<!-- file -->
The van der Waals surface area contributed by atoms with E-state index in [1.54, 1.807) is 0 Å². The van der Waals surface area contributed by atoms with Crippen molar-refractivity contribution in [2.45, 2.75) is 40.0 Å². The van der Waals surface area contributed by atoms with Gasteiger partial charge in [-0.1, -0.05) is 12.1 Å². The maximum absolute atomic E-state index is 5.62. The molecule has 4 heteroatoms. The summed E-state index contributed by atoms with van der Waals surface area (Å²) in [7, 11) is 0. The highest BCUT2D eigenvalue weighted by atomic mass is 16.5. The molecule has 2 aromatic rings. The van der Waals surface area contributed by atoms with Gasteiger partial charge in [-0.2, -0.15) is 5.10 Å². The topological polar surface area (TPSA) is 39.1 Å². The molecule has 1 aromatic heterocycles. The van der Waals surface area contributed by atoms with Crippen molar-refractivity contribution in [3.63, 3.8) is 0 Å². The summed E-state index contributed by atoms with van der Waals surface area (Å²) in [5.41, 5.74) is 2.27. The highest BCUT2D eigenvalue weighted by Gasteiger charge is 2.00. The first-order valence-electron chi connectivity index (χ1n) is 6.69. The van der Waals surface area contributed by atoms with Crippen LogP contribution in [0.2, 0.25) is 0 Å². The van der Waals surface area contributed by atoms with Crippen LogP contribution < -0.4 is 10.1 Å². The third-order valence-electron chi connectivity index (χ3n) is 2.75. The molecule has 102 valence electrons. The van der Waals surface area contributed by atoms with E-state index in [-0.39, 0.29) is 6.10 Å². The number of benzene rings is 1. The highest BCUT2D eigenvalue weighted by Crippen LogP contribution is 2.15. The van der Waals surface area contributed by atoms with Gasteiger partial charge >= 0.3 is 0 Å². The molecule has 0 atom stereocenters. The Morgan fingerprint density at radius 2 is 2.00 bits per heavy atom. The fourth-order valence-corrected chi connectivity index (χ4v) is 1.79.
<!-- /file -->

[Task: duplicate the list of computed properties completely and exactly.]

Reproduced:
The van der Waals surface area contributed by atoms with E-state index in [1.54, 1.807) is 0 Å². The van der Waals surface area contributed by atoms with Crippen molar-refractivity contribution in [2.45, 2.75) is 40.0 Å². The van der Waals surface area contributed by atoms with Gasteiger partial charge in [-0.1, -0.05) is 12.1 Å². The maximum absolute atomic E-state index is 5.62. The molecule has 4 heteroatoms. The summed E-state index contributed by atoms with van der Waals surface area (Å²) in [7, 11) is 0. The highest BCUT2D eigenvalue weighted by atomic mass is 16.5. The molecule has 2 aromatic rings. The van der Waals surface area contributed by atoms with Gasteiger partial charge in [-0.2, -0.15) is 5.10 Å². The topological polar surface area (TPSA) is 39.1 Å². The molecule has 1 aromatic heterocycles. The van der Waals surface area contributed by atoms with Crippen molar-refractivity contribution in [3.63, 3.8) is 0 Å². The summed E-state index contributed by atoms with van der Waals surface area (Å²) in [5.41, 5.74) is 2.27. The highest BCUT2D eigenvalue weighted by Gasteiger charge is 2.00. The first-order valence-electron chi connectivity index (χ1n) is 6.69. The van der Waals surface area contributed by atoms with Crippen LogP contribution in [0.2, 0.25) is 0 Å². The van der Waals surface area contributed by atoms with Crippen LogP contribution < -0.4 is 10.1 Å². The third-order valence-electron chi connectivity index (χ3n) is 2.75. The molecule has 102 valence electrons. The van der Waals surface area contributed by atoms with E-state index in [-0.39, 0.29) is 6.10 Å². The number of benzene rings is 1. The highest BCUT2D eigenvalue weighted by Crippen LogP contribution is 2.15. The van der Waals surface area contributed by atoms with Gasteiger partial charge >= 0.3 is 0 Å². The molecule has 0 atom stereocenters. The Morgan fingerprint density at radius 2 is 2.00 bits per heavy atom. The fourth-order valence-corrected chi connectivity index (χ4v) is 1.79.